The Youngbloods "Elephant Mountain" (RCA, 1969)
Like their East Coast counterparts, John Sebastian and the Lovin' Spoonful, Jesse Colin Young and the Youngbloods were a psychedelicized hippie jug band that successfully wed their folk music roots with a profound pop savvy. Their peace and love anthem, "Get Together," was a chartbuster in the Fall of '69 (and remains a staple of classic rock radio to this day), and having scored a Top Ten hit, these San Fran-based Boston expatriates became a hot item at the dawn of the new decade. They signed with the counterculture-identified Warner Records, with a deal that gave them creative control over the albums on their newly-formed Raccoon imprint, and this cleverly-titled, spacy live album was their first release. Yeah, maybe it wasn't the commercial success the Warner suits hoped for, but it sure shows the band in fine form. Their country-roots side is largely subsumed to a mellow space-jazz/jam band style, all full of love and peace vibes. Anchored by Lowell "Banana" Levinger's dreamy keyboards, the group grooves through several of their best-known songs, as well as other, loosely-formed new tunes -- perhaps as professional and competent as hippie rockers got, back in the day. Those who, on principle, hate hippie-stoner bands will find plenty to roll their eyes about here, but anyone with an open mind, and an ear for starry-eyed, rambling melodies, will find this quite pleasant.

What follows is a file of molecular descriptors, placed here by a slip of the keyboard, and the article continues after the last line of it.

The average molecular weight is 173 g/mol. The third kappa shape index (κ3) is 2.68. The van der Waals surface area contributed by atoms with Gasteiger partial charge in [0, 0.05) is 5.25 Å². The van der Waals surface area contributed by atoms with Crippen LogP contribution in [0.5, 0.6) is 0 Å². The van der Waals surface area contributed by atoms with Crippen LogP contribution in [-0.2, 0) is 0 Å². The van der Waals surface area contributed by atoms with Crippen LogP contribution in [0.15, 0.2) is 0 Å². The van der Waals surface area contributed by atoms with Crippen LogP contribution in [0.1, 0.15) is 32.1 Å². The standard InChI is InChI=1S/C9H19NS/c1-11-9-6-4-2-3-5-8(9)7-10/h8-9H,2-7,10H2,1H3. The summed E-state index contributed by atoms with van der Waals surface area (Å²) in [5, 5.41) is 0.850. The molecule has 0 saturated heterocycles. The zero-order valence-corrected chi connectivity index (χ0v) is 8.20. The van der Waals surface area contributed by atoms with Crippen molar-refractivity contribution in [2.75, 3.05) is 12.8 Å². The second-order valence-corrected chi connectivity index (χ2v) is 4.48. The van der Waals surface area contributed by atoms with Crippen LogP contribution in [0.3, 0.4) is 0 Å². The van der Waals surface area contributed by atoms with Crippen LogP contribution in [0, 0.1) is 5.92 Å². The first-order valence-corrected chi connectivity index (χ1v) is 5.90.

The Youngbloods "Ride The Wind" (Warner/Raccoon, 1971)
The Youngbloods "Good And Dusty" (Warner/Raccoon, 1971)
The Youngbloods "High On A Ridge Top" (Warner/Raccoon, 1972)
The Youngbloods "Beautiful: Live In San Francisco" (Sundazed, 2005)
A live set from 1971 that tilts towards the rock end of the spectrum... Recorded for the legendary freeform FM station, KSAN, which stood at the heart of the SF Bay Area hippie counterculture.
The Youngbloods "Get Together: The Essential Youngbloods" (RCA, 2002)
A collection of their early stuff, posing the eternal question: where do these guys fit in? Should I really include them in a survey of hippie-era alt-country artists? Oh, why not... After all, their first chart hit was the twangy, goofball "Grizzly Bear," which is still as catchy now as it was back then... There's plenty of electrified rock on here, too, but twangfans might wanna check it out anyway.
Hick Music Index